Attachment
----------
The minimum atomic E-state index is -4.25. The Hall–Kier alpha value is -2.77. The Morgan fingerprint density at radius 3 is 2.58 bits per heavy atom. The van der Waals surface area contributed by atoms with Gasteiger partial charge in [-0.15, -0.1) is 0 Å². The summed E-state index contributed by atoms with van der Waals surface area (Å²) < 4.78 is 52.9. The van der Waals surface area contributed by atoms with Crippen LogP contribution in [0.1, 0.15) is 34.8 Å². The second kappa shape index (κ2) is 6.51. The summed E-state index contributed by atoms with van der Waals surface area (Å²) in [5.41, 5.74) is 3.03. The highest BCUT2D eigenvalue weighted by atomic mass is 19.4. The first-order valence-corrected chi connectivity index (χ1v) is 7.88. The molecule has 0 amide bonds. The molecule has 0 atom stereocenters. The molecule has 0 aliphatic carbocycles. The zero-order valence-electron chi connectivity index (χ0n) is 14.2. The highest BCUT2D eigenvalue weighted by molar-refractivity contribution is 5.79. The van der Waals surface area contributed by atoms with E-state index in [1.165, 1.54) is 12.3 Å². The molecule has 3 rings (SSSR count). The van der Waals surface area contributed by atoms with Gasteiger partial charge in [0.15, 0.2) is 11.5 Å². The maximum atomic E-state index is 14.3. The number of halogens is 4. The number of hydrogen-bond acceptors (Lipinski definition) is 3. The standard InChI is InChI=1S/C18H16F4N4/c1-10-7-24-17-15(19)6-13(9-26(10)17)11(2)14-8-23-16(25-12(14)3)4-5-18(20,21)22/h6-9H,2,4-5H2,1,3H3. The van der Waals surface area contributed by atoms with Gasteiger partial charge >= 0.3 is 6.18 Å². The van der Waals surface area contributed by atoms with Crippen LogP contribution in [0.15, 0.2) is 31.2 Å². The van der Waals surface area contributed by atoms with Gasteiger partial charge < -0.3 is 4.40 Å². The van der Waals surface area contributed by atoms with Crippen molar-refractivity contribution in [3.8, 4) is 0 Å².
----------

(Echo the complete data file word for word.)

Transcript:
The minimum atomic E-state index is -4.25. The Hall–Kier alpha value is -2.77. The Morgan fingerprint density at radius 3 is 2.58 bits per heavy atom. The van der Waals surface area contributed by atoms with Gasteiger partial charge in [-0.15, -0.1) is 0 Å². The summed E-state index contributed by atoms with van der Waals surface area (Å²) < 4.78 is 52.9. The van der Waals surface area contributed by atoms with Crippen LogP contribution in [0.1, 0.15) is 34.8 Å². The second kappa shape index (κ2) is 6.51. The summed E-state index contributed by atoms with van der Waals surface area (Å²) in [5.41, 5.74) is 3.03. The highest BCUT2D eigenvalue weighted by atomic mass is 19.4. The first-order valence-corrected chi connectivity index (χ1v) is 7.88. The molecule has 0 amide bonds. The molecule has 0 atom stereocenters. The molecule has 0 aliphatic carbocycles. The zero-order valence-electron chi connectivity index (χ0n) is 14.2. The highest BCUT2D eigenvalue weighted by molar-refractivity contribution is 5.79. The van der Waals surface area contributed by atoms with E-state index in [1.165, 1.54) is 12.3 Å². The molecule has 3 rings (SSSR count). The van der Waals surface area contributed by atoms with Gasteiger partial charge in [0.15, 0.2) is 11.5 Å². The maximum atomic E-state index is 14.3. The number of halogens is 4. The number of hydrogen-bond acceptors (Lipinski definition) is 3. The standard InChI is InChI=1S/C18H16F4N4/c1-10-7-24-17-15(19)6-13(9-26(10)17)11(2)14-8-23-16(25-12(14)3)4-5-18(20,21)22/h6-9H,2,4-5H2,1,3H3. The van der Waals surface area contributed by atoms with Gasteiger partial charge >= 0.3 is 6.18 Å². The van der Waals surface area contributed by atoms with Crippen LogP contribution in [0.15, 0.2) is 31.2 Å². The van der Waals surface area contributed by atoms with Gasteiger partial charge < -0.3 is 4.40 Å². The van der Waals surface area contributed by atoms with Crippen molar-refractivity contribution in [3.8, 4) is 0 Å².